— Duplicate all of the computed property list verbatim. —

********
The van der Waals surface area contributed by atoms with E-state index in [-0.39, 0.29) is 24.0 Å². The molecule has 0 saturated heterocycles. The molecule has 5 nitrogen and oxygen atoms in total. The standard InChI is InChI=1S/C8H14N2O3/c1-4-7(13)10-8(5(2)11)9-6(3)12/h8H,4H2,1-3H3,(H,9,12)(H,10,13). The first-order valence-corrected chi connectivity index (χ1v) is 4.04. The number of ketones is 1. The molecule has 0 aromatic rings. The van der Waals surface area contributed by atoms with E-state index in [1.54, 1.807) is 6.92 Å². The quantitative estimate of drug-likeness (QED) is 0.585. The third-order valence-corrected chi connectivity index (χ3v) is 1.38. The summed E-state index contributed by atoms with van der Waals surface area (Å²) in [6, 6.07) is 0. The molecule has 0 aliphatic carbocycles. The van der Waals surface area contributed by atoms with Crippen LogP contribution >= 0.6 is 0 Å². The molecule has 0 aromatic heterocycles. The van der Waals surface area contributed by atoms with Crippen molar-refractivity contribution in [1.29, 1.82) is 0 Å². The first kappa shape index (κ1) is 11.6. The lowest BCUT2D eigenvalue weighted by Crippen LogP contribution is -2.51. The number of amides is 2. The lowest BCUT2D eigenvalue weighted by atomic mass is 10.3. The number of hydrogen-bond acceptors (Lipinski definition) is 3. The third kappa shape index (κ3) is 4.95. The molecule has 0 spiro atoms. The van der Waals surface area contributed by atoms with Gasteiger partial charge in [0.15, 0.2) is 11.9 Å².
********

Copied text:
The van der Waals surface area contributed by atoms with E-state index in [-0.39, 0.29) is 24.0 Å². The molecule has 0 saturated heterocycles. The molecule has 5 nitrogen and oxygen atoms in total. The standard InChI is InChI=1S/C8H14N2O3/c1-4-7(13)10-8(5(2)11)9-6(3)12/h8H,4H2,1-3H3,(H,9,12)(H,10,13). The first-order valence-corrected chi connectivity index (χ1v) is 4.04. The number of ketones is 1. The molecule has 0 aromatic rings. The van der Waals surface area contributed by atoms with E-state index in [1.54, 1.807) is 6.92 Å². The quantitative estimate of drug-likeness (QED) is 0.585. The third-order valence-corrected chi connectivity index (χ3v) is 1.38. The summed E-state index contributed by atoms with van der Waals surface area (Å²) in [6, 6.07) is 0. The molecule has 0 aliphatic carbocycles. The van der Waals surface area contributed by atoms with Crippen LogP contribution >= 0.6 is 0 Å². The molecule has 0 aromatic heterocycles. The van der Waals surface area contributed by atoms with Crippen molar-refractivity contribution in [1.29, 1.82) is 0 Å². The first kappa shape index (κ1) is 11.6. The lowest BCUT2D eigenvalue weighted by Crippen LogP contribution is -2.51. The number of amides is 2. The lowest BCUT2D eigenvalue weighted by atomic mass is 10.3. The number of hydrogen-bond acceptors (Lipinski definition) is 3. The third kappa shape index (κ3) is 4.95. The molecule has 0 spiro atoms. The van der Waals surface area contributed by atoms with Gasteiger partial charge in [0.15, 0.2) is 11.9 Å².